The earliest evidence of opium usage in the ancient world has been discovered at a burial site in central Israel that dates to around 14th century B.C., during the Late Bronze Age.
Residue of the narcotic, which is made using the seed capsules of the poppy plant, was found inside more than a half dozen 3,500-year-old pottery vessels at the site, which is located at Tel Yehud just outside Tel Aviv, a region formerly known as Canaan.
Archaeologists from the Israel Antiquities Authority and the Weizmann Institute of Science discovered the pit tomb during an excavation in 2012. However, they found the opium-laced pottery, alongside the skeletal remains of a male who died between 40 and 50 years of age, on a return excavation in 2017, according to a study published July 2 in the journal Archaeometry.
After testing 22 storage jars and juglets using chemical analysis, the researchers discovered that eight of the ceramic vessels contained trace amounts of the highly addictive drug. Of the pieces that tested positive, several looked similar to the bulbous shape of an inverted poppy capsule. Some of the pottery was imported from the island of Cyprus, located west of Tel Yehud, the researchers determined, noting clay bands on the long-necked vessels and other distinctive decorations related to pottery from that area.
According to a study in Nature, opium poppy was “present from at least the middle of the sixth millennium in the Mediterranean, where it possibly grew naturally and was cultivated by pioneer Neolithic communities."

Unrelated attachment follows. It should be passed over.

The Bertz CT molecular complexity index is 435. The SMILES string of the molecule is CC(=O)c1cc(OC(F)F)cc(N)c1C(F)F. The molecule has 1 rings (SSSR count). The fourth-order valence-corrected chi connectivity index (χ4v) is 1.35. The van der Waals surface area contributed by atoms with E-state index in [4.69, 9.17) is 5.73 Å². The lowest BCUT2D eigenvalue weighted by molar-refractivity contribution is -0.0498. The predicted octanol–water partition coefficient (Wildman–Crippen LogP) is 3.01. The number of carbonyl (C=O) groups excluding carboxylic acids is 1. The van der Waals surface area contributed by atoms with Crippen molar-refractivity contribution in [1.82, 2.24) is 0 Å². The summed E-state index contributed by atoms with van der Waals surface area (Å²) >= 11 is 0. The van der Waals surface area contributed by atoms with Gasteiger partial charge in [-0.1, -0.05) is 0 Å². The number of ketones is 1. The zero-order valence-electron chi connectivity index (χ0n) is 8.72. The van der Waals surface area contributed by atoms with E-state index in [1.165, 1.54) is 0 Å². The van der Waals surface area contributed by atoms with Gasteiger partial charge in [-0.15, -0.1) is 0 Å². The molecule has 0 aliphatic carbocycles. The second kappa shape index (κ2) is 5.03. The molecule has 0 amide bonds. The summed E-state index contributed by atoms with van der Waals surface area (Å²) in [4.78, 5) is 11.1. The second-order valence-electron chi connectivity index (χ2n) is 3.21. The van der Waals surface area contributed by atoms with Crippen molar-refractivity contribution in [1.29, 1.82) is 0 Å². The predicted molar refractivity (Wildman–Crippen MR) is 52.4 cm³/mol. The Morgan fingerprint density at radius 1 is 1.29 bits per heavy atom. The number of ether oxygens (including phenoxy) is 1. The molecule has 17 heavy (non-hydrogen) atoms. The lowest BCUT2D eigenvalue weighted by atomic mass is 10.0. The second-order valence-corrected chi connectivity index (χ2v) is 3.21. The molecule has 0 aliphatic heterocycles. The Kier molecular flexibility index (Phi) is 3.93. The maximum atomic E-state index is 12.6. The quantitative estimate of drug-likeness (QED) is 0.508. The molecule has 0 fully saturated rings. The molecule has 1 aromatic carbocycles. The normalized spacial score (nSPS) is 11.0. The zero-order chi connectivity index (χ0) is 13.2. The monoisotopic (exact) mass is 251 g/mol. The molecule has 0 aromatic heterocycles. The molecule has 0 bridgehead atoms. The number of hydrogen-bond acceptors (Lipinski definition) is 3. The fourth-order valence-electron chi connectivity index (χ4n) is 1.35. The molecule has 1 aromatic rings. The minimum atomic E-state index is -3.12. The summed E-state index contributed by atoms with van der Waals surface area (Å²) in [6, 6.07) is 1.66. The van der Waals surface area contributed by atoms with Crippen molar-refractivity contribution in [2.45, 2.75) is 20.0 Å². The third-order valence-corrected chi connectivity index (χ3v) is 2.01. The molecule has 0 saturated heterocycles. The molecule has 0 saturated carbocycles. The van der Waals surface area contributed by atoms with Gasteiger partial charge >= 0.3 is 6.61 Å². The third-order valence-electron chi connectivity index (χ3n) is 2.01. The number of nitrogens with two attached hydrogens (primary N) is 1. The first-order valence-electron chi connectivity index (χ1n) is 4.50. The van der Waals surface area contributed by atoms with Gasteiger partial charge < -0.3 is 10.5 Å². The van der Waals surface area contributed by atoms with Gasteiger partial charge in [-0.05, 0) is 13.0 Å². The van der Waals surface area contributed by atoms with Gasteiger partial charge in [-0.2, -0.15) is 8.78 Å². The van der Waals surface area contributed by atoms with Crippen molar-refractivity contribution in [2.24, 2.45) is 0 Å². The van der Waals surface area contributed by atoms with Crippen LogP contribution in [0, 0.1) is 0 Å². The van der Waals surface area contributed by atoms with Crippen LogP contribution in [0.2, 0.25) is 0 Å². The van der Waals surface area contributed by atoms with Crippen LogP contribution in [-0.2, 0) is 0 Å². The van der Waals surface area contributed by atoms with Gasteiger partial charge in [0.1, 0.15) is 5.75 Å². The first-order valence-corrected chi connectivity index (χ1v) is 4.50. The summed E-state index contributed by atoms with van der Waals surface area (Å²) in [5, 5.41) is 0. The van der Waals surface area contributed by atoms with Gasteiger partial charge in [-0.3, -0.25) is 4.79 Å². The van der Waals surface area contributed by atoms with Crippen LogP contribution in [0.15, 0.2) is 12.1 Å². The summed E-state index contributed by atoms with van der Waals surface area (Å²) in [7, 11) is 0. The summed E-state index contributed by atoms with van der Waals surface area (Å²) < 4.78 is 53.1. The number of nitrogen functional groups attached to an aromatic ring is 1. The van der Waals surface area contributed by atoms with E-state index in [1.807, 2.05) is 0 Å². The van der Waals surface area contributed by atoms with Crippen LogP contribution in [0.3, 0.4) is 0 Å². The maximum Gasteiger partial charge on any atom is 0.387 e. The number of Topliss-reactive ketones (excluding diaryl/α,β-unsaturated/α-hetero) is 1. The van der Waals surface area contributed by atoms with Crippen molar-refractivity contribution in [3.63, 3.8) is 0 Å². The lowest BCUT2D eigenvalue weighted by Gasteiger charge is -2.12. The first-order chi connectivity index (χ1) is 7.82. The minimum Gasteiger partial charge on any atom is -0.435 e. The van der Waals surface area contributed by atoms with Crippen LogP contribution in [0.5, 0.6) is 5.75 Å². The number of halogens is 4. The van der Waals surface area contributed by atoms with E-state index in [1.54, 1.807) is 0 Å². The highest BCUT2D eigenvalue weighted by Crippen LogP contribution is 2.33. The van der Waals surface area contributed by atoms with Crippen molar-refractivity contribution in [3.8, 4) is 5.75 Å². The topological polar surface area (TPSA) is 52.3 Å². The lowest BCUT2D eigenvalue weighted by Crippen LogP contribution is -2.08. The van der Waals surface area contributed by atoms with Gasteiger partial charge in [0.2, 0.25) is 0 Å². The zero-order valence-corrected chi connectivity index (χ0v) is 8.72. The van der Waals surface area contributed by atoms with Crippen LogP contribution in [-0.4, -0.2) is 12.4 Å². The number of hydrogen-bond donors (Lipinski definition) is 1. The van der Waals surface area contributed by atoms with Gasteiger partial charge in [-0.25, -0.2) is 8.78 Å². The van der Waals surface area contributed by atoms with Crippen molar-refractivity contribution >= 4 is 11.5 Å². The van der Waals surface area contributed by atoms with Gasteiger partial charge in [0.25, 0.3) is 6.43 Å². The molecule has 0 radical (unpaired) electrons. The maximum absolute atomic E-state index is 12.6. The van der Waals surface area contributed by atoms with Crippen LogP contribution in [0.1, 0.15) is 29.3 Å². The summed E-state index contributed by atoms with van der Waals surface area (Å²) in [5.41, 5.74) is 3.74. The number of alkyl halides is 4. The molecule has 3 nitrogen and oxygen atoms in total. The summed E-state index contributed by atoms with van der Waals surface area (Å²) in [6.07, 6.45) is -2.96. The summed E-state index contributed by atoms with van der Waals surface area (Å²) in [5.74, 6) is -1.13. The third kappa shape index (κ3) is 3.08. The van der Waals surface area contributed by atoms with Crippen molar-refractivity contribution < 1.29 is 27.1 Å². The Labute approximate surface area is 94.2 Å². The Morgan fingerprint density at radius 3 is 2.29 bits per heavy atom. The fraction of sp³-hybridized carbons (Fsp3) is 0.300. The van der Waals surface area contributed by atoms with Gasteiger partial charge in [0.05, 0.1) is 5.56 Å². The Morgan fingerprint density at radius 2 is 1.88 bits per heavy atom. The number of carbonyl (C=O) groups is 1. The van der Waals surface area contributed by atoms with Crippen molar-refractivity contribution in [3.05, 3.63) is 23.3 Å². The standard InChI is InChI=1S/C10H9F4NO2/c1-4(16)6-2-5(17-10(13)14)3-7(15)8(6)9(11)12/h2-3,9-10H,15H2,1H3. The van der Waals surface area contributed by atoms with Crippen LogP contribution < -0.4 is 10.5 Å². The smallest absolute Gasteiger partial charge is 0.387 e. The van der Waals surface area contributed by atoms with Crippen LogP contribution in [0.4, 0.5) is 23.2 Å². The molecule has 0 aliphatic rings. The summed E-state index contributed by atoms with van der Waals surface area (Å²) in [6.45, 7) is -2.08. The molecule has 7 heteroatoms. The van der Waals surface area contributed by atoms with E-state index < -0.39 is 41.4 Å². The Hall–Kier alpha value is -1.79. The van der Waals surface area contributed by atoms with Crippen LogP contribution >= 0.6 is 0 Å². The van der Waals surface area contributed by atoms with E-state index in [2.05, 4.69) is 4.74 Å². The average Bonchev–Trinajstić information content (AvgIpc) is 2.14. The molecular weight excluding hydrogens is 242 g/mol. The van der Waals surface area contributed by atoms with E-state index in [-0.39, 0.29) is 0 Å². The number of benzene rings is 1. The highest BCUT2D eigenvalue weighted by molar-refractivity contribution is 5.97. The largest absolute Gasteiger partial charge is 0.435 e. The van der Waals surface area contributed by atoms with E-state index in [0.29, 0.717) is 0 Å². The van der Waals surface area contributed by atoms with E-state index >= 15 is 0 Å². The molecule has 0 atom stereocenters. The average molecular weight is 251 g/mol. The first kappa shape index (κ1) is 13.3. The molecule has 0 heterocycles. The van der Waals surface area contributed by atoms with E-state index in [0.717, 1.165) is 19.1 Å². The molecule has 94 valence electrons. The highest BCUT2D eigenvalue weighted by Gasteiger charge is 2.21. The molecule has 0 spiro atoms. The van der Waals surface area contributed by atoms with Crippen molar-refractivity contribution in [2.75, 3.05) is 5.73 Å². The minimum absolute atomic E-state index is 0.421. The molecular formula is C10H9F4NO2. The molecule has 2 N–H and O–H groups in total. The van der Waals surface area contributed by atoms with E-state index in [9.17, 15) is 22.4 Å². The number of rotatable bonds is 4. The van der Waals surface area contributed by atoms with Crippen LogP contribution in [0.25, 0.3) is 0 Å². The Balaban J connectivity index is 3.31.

"There was a hypothesis in 2017 that because some of the jugs resembled poppies, that they might contain opium," Vanessa Linares, a doctoral candidate at Tel Aviv University and the study's lead author, told Live Science. "We found that was the case and that opium was contained inside some of the vessels."
While it's not clear why opium was part of this particular burial, Linares said researchers have several theories based on historical documentation from other ancient civilizations around the world.
"According to the historical and written record, we see that Sumerian priests used opium to reach a higher state of spirituality, while the Egyptians reserved opium for warriors as well as priests, possibly using it not only to have a psychoactive effect but also for medicinal processes, since its main compound is morphine, which is used to help with pain," Linares said.
"Perhaps it was also there as an offering for the gods, and maybe they thought that the deceased would need it in the afterlife," she added. "I think we can make a lot of speculations and suggestions for why it was there."
Originally published on Live Science.
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Jennifer Nalewicki is a Salt Lake City-based journalist whose work has been featured in The New York Times, Smithsonian Magazine, Scientific American, Popular Mechanics and more. She covers several science topics from planet Earth to paleontology and archaeology to health and culture. Prior to freelancing, Jennifer held an Editor role at Time Inc. Jennifer has a bachelor's degree in Journalism from The University of Texas at Austin.